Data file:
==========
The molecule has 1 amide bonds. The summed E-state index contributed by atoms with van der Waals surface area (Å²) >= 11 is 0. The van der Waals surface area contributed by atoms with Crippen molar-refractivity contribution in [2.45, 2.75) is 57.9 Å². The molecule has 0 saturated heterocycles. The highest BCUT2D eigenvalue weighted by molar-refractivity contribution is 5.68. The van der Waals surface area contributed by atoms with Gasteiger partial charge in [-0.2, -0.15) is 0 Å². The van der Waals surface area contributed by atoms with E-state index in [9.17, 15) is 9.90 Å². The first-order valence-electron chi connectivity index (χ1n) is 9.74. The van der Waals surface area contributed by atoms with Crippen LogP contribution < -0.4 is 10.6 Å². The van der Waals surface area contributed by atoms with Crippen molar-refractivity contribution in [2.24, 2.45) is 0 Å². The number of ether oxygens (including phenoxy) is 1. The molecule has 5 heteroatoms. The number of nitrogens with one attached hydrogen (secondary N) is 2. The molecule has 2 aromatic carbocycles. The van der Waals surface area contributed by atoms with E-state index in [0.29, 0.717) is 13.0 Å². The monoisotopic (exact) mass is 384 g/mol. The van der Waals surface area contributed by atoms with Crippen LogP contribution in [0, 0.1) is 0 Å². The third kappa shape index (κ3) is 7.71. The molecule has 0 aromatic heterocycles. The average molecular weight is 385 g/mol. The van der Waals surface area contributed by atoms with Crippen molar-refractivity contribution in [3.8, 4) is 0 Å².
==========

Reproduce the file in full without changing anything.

The molecule has 1 amide bonds. The summed E-state index contributed by atoms with van der Waals surface area (Å²) >= 11 is 0. The van der Waals surface area contributed by atoms with Crippen molar-refractivity contribution in [2.45, 2.75) is 57.9 Å². The molecule has 0 saturated heterocycles. The highest BCUT2D eigenvalue weighted by molar-refractivity contribution is 5.68. The van der Waals surface area contributed by atoms with Gasteiger partial charge in [-0.2, -0.15) is 0 Å². The van der Waals surface area contributed by atoms with E-state index in [9.17, 15) is 9.90 Å². The first-order valence-electron chi connectivity index (χ1n) is 9.74. The van der Waals surface area contributed by atoms with Crippen LogP contribution < -0.4 is 10.6 Å². The van der Waals surface area contributed by atoms with Crippen molar-refractivity contribution in [2.24, 2.45) is 0 Å². The number of ether oxygens (including phenoxy) is 1. The molecule has 5 heteroatoms. The number of nitrogens with one attached hydrogen (secondary N) is 2. The molecule has 2 aromatic carbocycles. The van der Waals surface area contributed by atoms with E-state index in [0.29, 0.717) is 13.0 Å². The monoisotopic (exact) mass is 384 g/mol. The van der Waals surface area contributed by atoms with Crippen LogP contribution in [0, 0.1) is 0 Å². The third kappa shape index (κ3) is 7.71. The molecule has 0 aromatic heterocycles. The average molecular weight is 385 g/mol. The van der Waals surface area contributed by atoms with Crippen molar-refractivity contribution in [3.8, 4) is 0 Å².